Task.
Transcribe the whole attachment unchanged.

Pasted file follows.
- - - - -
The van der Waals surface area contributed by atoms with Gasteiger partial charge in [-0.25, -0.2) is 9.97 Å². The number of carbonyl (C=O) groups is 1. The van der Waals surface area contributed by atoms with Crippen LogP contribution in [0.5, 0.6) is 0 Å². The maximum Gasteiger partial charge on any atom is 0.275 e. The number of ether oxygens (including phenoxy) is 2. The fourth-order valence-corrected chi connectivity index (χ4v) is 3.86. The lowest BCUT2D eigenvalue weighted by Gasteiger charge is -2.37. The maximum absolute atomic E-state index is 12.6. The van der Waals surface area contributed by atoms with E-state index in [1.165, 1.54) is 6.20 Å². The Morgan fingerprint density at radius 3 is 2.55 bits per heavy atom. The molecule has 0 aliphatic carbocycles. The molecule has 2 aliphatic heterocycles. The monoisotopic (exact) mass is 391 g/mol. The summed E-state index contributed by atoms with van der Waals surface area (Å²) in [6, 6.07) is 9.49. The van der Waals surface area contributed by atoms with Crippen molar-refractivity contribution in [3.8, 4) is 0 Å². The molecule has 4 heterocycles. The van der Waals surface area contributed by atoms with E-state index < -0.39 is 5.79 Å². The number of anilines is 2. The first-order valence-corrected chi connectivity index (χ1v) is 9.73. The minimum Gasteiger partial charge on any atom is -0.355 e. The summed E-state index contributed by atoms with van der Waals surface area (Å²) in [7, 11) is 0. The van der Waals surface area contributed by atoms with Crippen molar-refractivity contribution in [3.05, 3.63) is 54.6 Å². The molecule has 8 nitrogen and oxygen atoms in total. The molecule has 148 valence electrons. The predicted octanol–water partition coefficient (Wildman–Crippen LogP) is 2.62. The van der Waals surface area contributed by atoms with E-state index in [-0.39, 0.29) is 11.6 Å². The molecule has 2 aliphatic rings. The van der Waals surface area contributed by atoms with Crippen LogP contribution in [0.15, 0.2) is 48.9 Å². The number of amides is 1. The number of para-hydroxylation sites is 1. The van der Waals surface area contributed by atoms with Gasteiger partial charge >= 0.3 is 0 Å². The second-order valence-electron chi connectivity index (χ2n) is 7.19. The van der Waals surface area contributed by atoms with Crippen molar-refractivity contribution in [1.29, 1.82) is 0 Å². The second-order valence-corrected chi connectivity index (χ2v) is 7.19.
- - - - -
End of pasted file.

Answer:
The van der Waals surface area contributed by atoms with Gasteiger partial charge in [-0.25, -0.2) is 9.97 Å². The number of carbonyl (C=O) groups is 1. The van der Waals surface area contributed by atoms with Crippen LogP contribution in [0.5, 0.6) is 0 Å². The maximum Gasteiger partial charge on any atom is 0.275 e. The number of ether oxygens (including phenoxy) is 2. The fourth-order valence-corrected chi connectivity index (χ4v) is 3.86. The lowest BCUT2D eigenvalue weighted by Gasteiger charge is -2.37. The maximum absolute atomic E-state index is 12.6. The van der Waals surface area contributed by atoms with E-state index in [1.165, 1.54) is 6.20 Å². The Morgan fingerprint density at radius 3 is 2.55 bits per heavy atom. The molecule has 0 aliphatic carbocycles. The molecule has 2 aliphatic heterocycles. The monoisotopic (exact) mass is 391 g/mol. The summed E-state index contributed by atoms with van der Waals surface area (Å²) in [6, 6.07) is 9.49. The van der Waals surface area contributed by atoms with Crippen molar-refractivity contribution in [3.8, 4) is 0 Å². The molecule has 4 heterocycles. The van der Waals surface area contributed by atoms with E-state index < -0.39 is 5.79 Å². The number of anilines is 2. The first-order valence-corrected chi connectivity index (χ1v) is 9.73. The minimum Gasteiger partial charge on any atom is -0.355 e. The summed E-state index contributed by atoms with van der Waals surface area (Å²) in [7, 11) is 0. The van der Waals surface area contributed by atoms with Crippen molar-refractivity contribution in [3.05, 3.63) is 54.6 Å². The molecule has 8 nitrogen and oxygen atoms in total. The molecule has 148 valence electrons. The predicted octanol–water partition coefficient (Wildman–Crippen LogP) is 2.62. The van der Waals surface area contributed by atoms with E-state index in [-0.39, 0.29) is 11.6 Å². The molecule has 2 aliphatic rings. The van der Waals surface area contributed by atoms with Crippen LogP contribution in [0.15, 0.2) is 48.9 Å². The number of amides is 1. The number of para-hydroxylation sites is 1. The van der Waals surface area contributed by atoms with Gasteiger partial charge >= 0.3 is 0 Å². The second-order valence-electron chi connectivity index (χ2n) is 7.19. The van der Waals surface area contributed by atoms with Crippen molar-refractivity contribution in [1.29, 1.82) is 0 Å². The second-order valence-corrected chi connectivity index (χ2v) is 7.19.